The machine originally had two mis-matched knobs for three drawers.  I found some interesting black metal knobs at Lowe's and added one coat of copper hammered Rustoleum.  It ran down into the low spots of the design and created EXACTLY the effect that I had in my mind.  How often does THAT happen?

 The End Results

Better than I could have hoped, not because my experiments were so successful, but because removing the old finish revealed the beauty of the wood.

And next time, the Big Reveal of the machine head..........

stay tuned, folks

Saturday, October 12, 2013

Domestic Refurb: The Irons

For quite I while I was on the lookout for a cheap treadle that I could experiment on.  But I have some standards, even when it comes to cheap thrills, and it took a while.

This Domestic High Arm Fiddle Base was only $35, in the minimum condition I would consider buying.

Yes, the irons had a bit of surface rust, but all the parts were solid and it was moving properly, if very sluggishly. 

Yes, the wood cabinet and bonnet had stains and some separation anxieties, but nothing that my lovely collection of clamps and some wood glue could not tackle. 

 Last years rolling splurge was on clamps--on every trip to the hardware store a few more of them followed me home.

Yes, the machine head is bereft of decals and bare of paint in places, but the bobbin and shuttle are there as are the leaf tensioner and the bobbin winder.  Not to mention BOTH bobbin covers (see photo above).  Replacing any one of these would immediately take this one out of the "cheap" category.

Stripped down for cleaning.  Paint is just gone in big patches

There are no "before" pictures of the irons, but when I tell you that it took me ten hours to clean them, you can develop your own "before" pictures.

I've written about cleaning irons before, but the basic story is Formula 409 and steel wool.  Over and over and over again.  This will also remove flaking paint and maybe even a bit of the rust.   Not recommended for beautiful and rare treadles.  Proceed at your own risk and don't blame me.

It got repeated doses of sewing machine oil in all the moving parts throughout the cleaning process, and I ran the treadle each time.  The oil replaces any Formula 409 that has snuck into the joints of the thing.  The repeated movement helps them loosen up.  Exactly like my own knees.

With all the filth removed I could see what I had.  The irons were in decent shape, although with a lot of paint gone.  The gold letters were chipped and were sloppily painted.  The foot pedal was rusty.  Not rusted through, just lightly rusty.

First experiment:  painting the irons 

Not an earth-shaking experiment, just something I had never done before.  I painted the irons with black hammered Rustoleum.  Two coats.  A fairly tedious job, btw.  Used a paintbrush and took care not to get it into the moving parts, which meant not moving the paintbrush right up to the edges of the joints.  You can get away with this in a black-over-black paint job!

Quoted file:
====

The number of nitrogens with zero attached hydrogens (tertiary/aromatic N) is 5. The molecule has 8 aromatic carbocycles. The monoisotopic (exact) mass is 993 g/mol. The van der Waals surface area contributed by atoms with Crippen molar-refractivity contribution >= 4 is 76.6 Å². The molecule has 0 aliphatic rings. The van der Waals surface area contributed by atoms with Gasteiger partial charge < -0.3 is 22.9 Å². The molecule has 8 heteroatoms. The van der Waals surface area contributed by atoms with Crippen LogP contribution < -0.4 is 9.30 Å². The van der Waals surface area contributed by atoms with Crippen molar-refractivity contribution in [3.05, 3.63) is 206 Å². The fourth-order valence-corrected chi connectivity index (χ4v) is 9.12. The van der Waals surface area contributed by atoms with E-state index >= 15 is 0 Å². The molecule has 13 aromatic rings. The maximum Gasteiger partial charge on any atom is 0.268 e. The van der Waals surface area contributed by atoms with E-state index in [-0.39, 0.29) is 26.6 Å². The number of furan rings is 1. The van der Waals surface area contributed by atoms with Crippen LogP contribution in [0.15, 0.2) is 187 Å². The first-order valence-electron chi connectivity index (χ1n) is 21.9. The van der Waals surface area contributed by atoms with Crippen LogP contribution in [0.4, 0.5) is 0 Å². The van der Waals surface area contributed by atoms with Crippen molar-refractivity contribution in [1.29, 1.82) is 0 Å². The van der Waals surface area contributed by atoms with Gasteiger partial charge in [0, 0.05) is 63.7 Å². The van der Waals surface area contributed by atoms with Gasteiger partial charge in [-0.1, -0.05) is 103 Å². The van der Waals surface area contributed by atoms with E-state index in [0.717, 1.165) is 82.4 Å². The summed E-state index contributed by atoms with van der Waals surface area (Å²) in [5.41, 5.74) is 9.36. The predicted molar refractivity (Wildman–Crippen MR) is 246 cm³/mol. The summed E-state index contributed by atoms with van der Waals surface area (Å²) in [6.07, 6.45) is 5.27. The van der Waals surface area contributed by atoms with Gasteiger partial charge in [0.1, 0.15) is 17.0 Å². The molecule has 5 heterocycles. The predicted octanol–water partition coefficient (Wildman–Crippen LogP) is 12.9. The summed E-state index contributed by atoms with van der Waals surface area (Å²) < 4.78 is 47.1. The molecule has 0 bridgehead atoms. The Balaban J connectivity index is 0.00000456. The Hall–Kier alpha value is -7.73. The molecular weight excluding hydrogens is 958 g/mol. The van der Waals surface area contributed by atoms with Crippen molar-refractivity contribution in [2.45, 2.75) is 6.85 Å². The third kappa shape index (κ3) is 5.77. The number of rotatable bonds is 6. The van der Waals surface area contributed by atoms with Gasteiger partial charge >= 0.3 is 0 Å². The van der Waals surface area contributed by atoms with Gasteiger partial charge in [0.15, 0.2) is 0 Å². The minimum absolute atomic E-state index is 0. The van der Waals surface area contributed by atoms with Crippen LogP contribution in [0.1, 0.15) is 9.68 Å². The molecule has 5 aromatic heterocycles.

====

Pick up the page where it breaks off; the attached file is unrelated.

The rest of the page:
I wish I could take photographs that would show the beauty of sewing machines.  But then I would have to be obsessed with photography instead of (or in addition to) sewing machines.  Sadly these photos do not do this paint job justice.  It just GLEAMS, and not a single one of the photos even begins to convey this.

I signed and dated the paint job on the top of the support beam, where it will never be seen again until someone disassembles it
Hammered paint goes on like regular paint, then some kind of chemical magic happens and the surface becomes attractively mottled in appearance and texture.  Honestly, this did not come out very hammer-y.  Could it be because that can of paint had been sitting on the shelf unopened for maybe 10 years?  Maybe more?  I did stir it thoroughly.  Oh well, it is a gorgeous gun-metal gray, a color more in harmony with an antique machine than glossy black.

If you try the hammered paint, don't forget to pick up the xylol while you are at the hardware store.  Nothing else will thin it, clean your brushes OR keep it manageable while you are using it--it drys and gets thick fast and needs the occasional splash of xylol to keep the brush from ossifying.  (This is also true of Rustoleum that is NOT already ten years old ).

I used a Sharpie gold metallic oil paint pen (not a regular metallic sharpie) on the letters.  Its a dull rather than bright gold and I think it looks just right.  I've got a big collection of gold pens of all types and this one hands down was the best for this task.

The "Domestic" on the foot pedal did not originally have gold paint on it.  But it was crying out to be gold, don't you think?

Artists (including photographers) see the world differently than I do.  They actually "see" the world.  I just stumble through it in my fuzzy slippers.  If I had an artist's DNA I would have spotted the shadow effect immediately and could have really done something with it.  Oh, well.